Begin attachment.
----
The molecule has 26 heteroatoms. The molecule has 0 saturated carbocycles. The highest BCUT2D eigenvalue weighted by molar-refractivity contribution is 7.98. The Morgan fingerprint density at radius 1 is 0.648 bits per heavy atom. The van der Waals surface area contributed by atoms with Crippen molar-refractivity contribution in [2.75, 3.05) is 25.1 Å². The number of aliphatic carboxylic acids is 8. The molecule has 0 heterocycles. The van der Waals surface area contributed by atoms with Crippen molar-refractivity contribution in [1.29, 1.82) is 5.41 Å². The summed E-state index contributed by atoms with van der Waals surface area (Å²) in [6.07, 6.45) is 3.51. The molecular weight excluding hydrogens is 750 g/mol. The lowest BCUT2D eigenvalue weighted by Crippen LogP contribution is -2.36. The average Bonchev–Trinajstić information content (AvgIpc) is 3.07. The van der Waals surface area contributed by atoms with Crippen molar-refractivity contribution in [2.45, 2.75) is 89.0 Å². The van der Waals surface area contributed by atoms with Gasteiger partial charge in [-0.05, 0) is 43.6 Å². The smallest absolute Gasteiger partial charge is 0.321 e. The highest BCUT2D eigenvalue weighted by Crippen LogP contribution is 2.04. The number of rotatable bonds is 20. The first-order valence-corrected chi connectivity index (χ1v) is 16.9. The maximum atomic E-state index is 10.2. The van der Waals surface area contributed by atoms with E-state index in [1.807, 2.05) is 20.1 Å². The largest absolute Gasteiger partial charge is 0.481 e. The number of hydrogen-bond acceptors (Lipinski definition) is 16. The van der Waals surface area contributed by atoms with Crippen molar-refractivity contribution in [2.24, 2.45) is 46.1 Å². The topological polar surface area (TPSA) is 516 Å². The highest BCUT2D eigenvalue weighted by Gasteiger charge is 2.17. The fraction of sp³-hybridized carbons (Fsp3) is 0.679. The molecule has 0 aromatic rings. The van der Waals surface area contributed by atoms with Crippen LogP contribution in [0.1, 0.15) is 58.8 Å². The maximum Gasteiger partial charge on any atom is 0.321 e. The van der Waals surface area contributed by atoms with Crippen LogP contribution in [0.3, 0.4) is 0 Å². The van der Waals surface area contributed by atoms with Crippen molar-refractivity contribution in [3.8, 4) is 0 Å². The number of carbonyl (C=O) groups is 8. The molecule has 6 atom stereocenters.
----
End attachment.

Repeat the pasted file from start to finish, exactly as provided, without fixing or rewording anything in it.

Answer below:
The molecule has 26 heteroatoms. The molecule has 0 saturated carbocycles. The highest BCUT2D eigenvalue weighted by molar-refractivity contribution is 7.98. The Morgan fingerprint density at radius 1 is 0.648 bits per heavy atom. The van der Waals surface area contributed by atoms with Crippen molar-refractivity contribution in [2.75, 3.05) is 25.1 Å². The number of aliphatic carboxylic acids is 8. The molecule has 0 heterocycles. The van der Waals surface area contributed by atoms with Crippen molar-refractivity contribution in [1.29, 1.82) is 5.41 Å². The summed E-state index contributed by atoms with van der Waals surface area (Å²) in [6.07, 6.45) is 3.51. The molecular weight excluding hydrogens is 750 g/mol. The lowest BCUT2D eigenvalue weighted by Crippen LogP contribution is -2.36. The average Bonchev–Trinajstić information content (AvgIpc) is 3.07. The van der Waals surface area contributed by atoms with Crippen molar-refractivity contribution in [2.45, 2.75) is 89.0 Å². The van der Waals surface area contributed by atoms with Gasteiger partial charge in [-0.05, 0) is 43.6 Å². The smallest absolute Gasteiger partial charge is 0.321 e. The highest BCUT2D eigenvalue weighted by Crippen LogP contribution is 2.04. The number of rotatable bonds is 20. The first-order valence-corrected chi connectivity index (χ1v) is 16.9. The maximum atomic E-state index is 10.2. The van der Waals surface area contributed by atoms with E-state index in [1.807, 2.05) is 20.1 Å². The largest absolute Gasteiger partial charge is 0.481 e. The number of hydrogen-bond acceptors (Lipinski definition) is 16. The van der Waals surface area contributed by atoms with Crippen molar-refractivity contribution in [2.24, 2.45) is 46.1 Å². The topological polar surface area (TPSA) is 516 Å². The highest BCUT2D eigenvalue weighted by Gasteiger charge is 2.17. The fraction of sp³-hybridized carbons (Fsp3) is 0.679. The molecule has 0 aromatic rings. The van der Waals surface area contributed by atoms with Crippen LogP contribution in [0.1, 0.15) is 58.8 Å². The maximum Gasteiger partial charge on any atom is 0.321 e. The van der Waals surface area contributed by atoms with Crippen LogP contribution in [0.3, 0.4) is 0 Å². The van der Waals surface area contributed by atoms with Crippen molar-refractivity contribution in [3.8, 4) is 0 Å². The number of carbonyl (C=O) groups is 8. The molecule has 6 atom stereocenters.